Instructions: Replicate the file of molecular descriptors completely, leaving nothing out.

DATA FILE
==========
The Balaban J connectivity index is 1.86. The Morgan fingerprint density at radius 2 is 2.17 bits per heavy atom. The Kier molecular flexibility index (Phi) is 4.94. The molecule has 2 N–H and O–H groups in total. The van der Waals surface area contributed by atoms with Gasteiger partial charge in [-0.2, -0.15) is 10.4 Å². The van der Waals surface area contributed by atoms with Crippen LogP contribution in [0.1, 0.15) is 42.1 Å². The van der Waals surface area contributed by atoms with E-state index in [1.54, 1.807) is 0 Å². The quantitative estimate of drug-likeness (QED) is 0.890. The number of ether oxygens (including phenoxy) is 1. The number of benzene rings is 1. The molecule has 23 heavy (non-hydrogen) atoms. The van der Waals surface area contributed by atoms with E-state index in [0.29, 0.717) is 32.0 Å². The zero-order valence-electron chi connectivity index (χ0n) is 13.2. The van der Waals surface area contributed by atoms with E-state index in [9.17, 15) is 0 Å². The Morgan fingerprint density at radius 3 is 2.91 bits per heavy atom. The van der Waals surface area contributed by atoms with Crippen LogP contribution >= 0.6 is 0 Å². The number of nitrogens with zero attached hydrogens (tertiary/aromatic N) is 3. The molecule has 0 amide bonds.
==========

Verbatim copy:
The Balaban J connectivity index is 1.86. The Morgan fingerprint density at radius 2 is 2.17 bits per heavy atom. The Kier molecular flexibility index (Phi) is 4.94. The molecule has 2 N–H and O–H groups in total. The van der Waals surface area contributed by atoms with Gasteiger partial charge in [-0.2, -0.15) is 10.4 Å². The van der Waals surface area contributed by atoms with Crippen LogP contribution in [0.1, 0.15) is 42.1 Å². The van der Waals surface area contributed by atoms with E-state index in [1.54, 1.807) is 0 Å². The quantitative estimate of drug-likeness (QED) is 0.890. The number of ether oxygens (including phenoxy) is 1. The number of benzene rings is 1. The molecule has 23 heavy (non-hydrogen) atoms. The van der Waals surface area contributed by atoms with E-state index in [0.29, 0.717) is 32.0 Å². The zero-order valence-electron chi connectivity index (χ0n) is 13.2. The van der Waals surface area contributed by atoms with E-state index in [9.17, 15) is 0 Å². The Morgan fingerprint density at radius 3 is 2.91 bits per heavy atom. The van der Waals surface area contributed by atoms with Crippen LogP contribution >= 0.6 is 0 Å². The number of nitrogens with zero attached hydrogens (tertiary/aromatic N) is 3. The molecule has 0 amide bonds.